Dec 27, 2006

Special circumstances: trophic feeds, necrotizing enterocolitis and bronchopulmonary dysplasia

Seminars in Fetal & Neonatal Medicine
Regina M Reynolds, P J Thureen

Abstract

There are many unresolved issues regarding how to feed the extremely-low-birth-weight (ELBW) infant. Trophic feedings of small volumes of breast milk or formula do not appear to increase the incidence of necrotizing enterocolitis (NEC). For prevention of NEC, breast milk, antenatal steroids and fluid restriction each confers a benefit. Because the incidence of NEC is relatively low, to determine if a particular prevention strategy is effective, large numbers of infants would need to be enrolled in a prospective, randomized controlled trial, and such trials are rare. Candidate therapies for NEC prevention that warrant further study include oral immunoglobulins, probiotics, long-chain polyunsaturated fatty acids and arginine. Suboptimal nutrition in ELBW infants is common in the early postnatal period. This is also the most critical time for the development of bronchopulmonary dysplasia, when even brief periods of malnutrition have significant effects on lung development and growth.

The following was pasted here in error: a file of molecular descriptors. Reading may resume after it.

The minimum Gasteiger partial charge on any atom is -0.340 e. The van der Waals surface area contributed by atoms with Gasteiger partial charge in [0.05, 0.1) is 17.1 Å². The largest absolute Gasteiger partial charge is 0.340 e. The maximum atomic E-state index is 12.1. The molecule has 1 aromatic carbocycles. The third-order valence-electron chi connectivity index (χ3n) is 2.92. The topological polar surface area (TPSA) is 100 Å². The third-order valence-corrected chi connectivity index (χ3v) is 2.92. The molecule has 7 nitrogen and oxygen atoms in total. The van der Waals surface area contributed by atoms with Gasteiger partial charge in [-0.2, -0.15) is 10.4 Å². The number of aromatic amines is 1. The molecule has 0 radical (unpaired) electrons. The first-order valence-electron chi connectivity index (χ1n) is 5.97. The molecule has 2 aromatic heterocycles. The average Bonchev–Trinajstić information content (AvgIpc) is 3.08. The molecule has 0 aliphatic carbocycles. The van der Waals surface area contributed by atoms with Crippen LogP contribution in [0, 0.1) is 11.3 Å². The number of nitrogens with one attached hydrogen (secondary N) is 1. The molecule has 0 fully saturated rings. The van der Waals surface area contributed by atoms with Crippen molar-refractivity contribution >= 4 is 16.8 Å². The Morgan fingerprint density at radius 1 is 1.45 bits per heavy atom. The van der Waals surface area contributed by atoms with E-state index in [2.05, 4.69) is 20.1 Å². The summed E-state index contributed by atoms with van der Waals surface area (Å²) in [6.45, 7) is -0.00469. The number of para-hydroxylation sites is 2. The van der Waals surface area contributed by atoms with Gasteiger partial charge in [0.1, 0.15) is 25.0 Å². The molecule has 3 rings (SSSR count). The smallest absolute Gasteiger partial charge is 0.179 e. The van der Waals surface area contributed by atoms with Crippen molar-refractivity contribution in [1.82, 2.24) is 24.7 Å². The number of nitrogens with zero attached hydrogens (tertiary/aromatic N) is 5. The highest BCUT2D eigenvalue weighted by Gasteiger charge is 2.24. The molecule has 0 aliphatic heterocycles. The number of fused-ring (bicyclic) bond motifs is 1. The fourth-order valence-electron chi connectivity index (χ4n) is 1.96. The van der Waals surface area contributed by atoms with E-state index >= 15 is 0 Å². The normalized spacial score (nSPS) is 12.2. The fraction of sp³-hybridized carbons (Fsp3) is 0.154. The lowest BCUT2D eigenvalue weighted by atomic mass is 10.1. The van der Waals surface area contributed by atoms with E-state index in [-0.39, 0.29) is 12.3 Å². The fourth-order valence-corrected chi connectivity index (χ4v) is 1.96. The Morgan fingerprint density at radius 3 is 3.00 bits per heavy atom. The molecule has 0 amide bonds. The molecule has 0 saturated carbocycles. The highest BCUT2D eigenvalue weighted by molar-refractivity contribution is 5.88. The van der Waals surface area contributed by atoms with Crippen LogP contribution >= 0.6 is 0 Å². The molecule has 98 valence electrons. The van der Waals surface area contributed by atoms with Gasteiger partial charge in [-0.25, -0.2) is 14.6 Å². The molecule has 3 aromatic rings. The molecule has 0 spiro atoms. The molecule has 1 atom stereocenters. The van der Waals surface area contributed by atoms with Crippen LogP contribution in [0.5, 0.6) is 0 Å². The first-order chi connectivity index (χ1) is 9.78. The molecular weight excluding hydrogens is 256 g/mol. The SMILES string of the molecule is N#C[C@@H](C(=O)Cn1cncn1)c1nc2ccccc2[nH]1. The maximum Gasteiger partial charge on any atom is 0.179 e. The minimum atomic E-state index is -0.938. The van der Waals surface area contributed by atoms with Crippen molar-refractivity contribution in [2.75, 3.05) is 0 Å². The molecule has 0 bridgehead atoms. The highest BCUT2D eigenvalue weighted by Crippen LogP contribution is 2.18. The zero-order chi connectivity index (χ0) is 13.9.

Mentioned in this Paper

Metabolic Process, Cellular
Ischemia
Vitamin A
Epoetin Alfa
Lung
Antibiotic throat preparations
Erythropoietin Measurement
Uterus
Lung Growth
Energy Metabolism

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